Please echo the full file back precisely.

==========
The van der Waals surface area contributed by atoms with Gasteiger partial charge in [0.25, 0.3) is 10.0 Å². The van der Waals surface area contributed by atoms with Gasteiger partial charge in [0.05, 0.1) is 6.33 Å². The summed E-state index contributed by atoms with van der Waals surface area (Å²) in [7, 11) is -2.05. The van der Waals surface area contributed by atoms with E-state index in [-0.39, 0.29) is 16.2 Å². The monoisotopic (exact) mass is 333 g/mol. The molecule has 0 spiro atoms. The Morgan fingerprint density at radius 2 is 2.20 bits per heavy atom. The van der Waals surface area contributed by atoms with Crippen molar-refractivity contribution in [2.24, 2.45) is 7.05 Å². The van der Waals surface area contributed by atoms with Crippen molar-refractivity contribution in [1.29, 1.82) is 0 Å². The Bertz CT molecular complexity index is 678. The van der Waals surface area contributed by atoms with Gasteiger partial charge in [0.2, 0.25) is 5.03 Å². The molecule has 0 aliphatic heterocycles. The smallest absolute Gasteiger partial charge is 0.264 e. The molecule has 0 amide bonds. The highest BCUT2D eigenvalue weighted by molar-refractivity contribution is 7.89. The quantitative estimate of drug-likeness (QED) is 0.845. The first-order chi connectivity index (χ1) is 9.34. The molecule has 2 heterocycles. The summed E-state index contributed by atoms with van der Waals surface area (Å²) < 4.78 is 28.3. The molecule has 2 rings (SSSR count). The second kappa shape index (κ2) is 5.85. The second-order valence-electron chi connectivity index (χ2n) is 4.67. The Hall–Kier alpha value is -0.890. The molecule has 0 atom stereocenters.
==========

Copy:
The van der Waals surface area contributed by atoms with Gasteiger partial charge in [0.25, 0.3) is 10.0 Å². The van der Waals surface area contributed by atoms with Gasteiger partial charge in [0.05, 0.1) is 6.33 Å². The summed E-state index contributed by atoms with van der Waals surface area (Å²) in [7, 11) is -2.05. The van der Waals surface area contributed by atoms with E-state index in [-0.39, 0.29) is 16.2 Å². The monoisotopic (exact) mass is 333 g/mol. The molecule has 0 spiro atoms. The Morgan fingerprint density at radius 2 is 2.20 bits per heavy atom. The van der Waals surface area contributed by atoms with Crippen molar-refractivity contribution in [2.24, 2.45) is 7.05 Å². The van der Waals surface area contributed by atoms with Crippen molar-refractivity contribution in [1.29, 1.82) is 0 Å². The Bertz CT molecular complexity index is 678. The van der Waals surface area contributed by atoms with Gasteiger partial charge in [0.2, 0.25) is 5.03 Å². The molecule has 0 aliphatic heterocycles. The smallest absolute Gasteiger partial charge is 0.264 e. The molecule has 0 amide bonds. The highest BCUT2D eigenvalue weighted by molar-refractivity contribution is 7.89. The quantitative estimate of drug-likeness (QED) is 0.845. The first-order chi connectivity index (χ1) is 9.34. The molecule has 2 heterocycles. The summed E-state index contributed by atoms with van der Waals surface area (Å²) < 4.78 is 28.3. The molecule has 2 rings (SSSR count). The second kappa shape index (κ2) is 5.85. The second-order valence-electron chi connectivity index (χ2n) is 4.67. The Hall–Kier alpha value is -0.890. The molecule has 0 atom stereocenters.